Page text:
Banking

the effect of financial leverage

The bankruptcy rates plotted in figure 2 reinforce the evidence presented in figure 1. Indeed, figure 2 presents average bankruptcy rates for low-leverage (blue line) and high-leverage (green line) firms calculated in the quarters before and after IBBEA deregulation. The average bankruptcy rate for low-leverage firms did not change before and after the increase in banking competition. However, the average bankruptcy rate for high-leverage firms more than doubled after the IBBEA deregulation took place.

In the paper, we further investigate the effects of debt maturity and bank lending on bankruptcy rates. We find that bankruptcy rates of high-leverage firms were particularly exacerbated among firms with high levels of short-term debt.  We also find that, following the IBBEA, syndicated loans for highly leveraged firms decreased. We document that syndicated loans that were taken with the purpose of mergers and acquisitions decreased for such firms after the IBBEA. Our results suggest that this could be damaging for firms’ survival in the long run, as large companies often rely on acquiring small and innovative firms.

Granted that banking competition generally increases economic growth (Jayaratne and Strahan 1996), we highlight some possible drawbacks of increases in banking competition. Concretely, we find that the credit risk of high-leverage firms rises following increases in banking competition. Credit risk is even higher for firms more exposed to rollover risk (i.e., firms with high levels of short-term debt). This finding could be explained by the loss of relationship lending for high-leverage firms during periods of increased banking competition. Our results suggest that to avoid this downside of increased competition, policy makers should work on measures to mitigate the risk of high-leverage firms during episodes of deregulation.

Psssssst :  Question: Can proof of address be a bank statement?

REFERENCES

Boyd, J. and De Nicolo, G. (2005). The theory of bank risk-taking and competition revisited. The Journal of Finance, 60(3):1329–1343.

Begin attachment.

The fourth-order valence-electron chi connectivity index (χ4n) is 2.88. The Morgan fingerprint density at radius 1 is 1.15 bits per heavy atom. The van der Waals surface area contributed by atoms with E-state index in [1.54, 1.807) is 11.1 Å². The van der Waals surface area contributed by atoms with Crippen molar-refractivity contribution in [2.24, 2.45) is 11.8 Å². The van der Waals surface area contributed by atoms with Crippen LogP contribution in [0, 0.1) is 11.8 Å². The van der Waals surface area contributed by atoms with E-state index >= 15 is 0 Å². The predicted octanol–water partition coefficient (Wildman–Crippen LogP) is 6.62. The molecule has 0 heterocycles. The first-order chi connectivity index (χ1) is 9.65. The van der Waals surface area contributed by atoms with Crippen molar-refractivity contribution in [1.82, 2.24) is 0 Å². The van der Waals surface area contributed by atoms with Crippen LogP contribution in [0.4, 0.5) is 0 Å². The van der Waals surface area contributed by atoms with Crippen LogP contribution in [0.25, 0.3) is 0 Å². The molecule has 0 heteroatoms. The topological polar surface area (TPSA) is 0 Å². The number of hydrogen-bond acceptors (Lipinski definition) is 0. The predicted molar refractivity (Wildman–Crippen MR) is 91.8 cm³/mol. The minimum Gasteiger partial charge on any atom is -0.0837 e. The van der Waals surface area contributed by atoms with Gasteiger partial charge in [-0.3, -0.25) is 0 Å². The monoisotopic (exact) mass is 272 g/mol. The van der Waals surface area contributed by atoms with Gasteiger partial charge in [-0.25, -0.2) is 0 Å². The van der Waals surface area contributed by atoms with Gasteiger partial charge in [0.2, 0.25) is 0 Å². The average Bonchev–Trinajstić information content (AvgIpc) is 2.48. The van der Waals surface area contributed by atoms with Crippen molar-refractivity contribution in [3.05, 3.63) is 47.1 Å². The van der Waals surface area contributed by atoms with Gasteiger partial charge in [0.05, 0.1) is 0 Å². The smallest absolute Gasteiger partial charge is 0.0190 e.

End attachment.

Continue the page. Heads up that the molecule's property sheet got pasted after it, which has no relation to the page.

Chava, S., Oettl, A., Subramanian, A., and Subramanian, K. V. (2013). Banking deregulation and innovation. Journal of Financial Economics, 109(3):759–774.

Hellmann, T. F., Murdock, K. C., and Stiglitz, J. E. (2000). Liberalization, Moral Hazard in Banking, and Prudential Regulation: Are Capital Requirements Enough? The American Economic Review, 90(1):147–165.

Jayaratne, J. and Strahan, P. E. (1996). The Finance-Growth Nexus: Evidence from Bank Branch Deregulation. The Quarterly Journal of Economics, 111(3):639-670.

Johnson, C. A. and Rice, T. (2008). Assessing a Decade of Interstate Bank Branching. Washington and Lee Law Review, (1):73–128.

Keeley, M. C. (1990). Deposit Insurance, Risk, and Market Power in Banking. The American Economic Review, 80(5):1183–1200.

Kerr, W. R. and Nanda, R. (2009). Democratizing entry: Banking deregulations, financing constraints, and entrepreneurship. Journal of Financial Economics, 94(1):124–149.

Petersen, M. A. and Rajan, R. G. (1994). The Benefits of Lending Relationships: Evidence from Small Business Data. The Journal of Finance, 49(1):3–37.

Petersen, M. A. and Rajan, R. G. (1995). The Effect of Credit Market Competition on Lending Relationships. The Quarterly Journal of Economics, 110(2):407–443.

Source : blogs.worldbank.org

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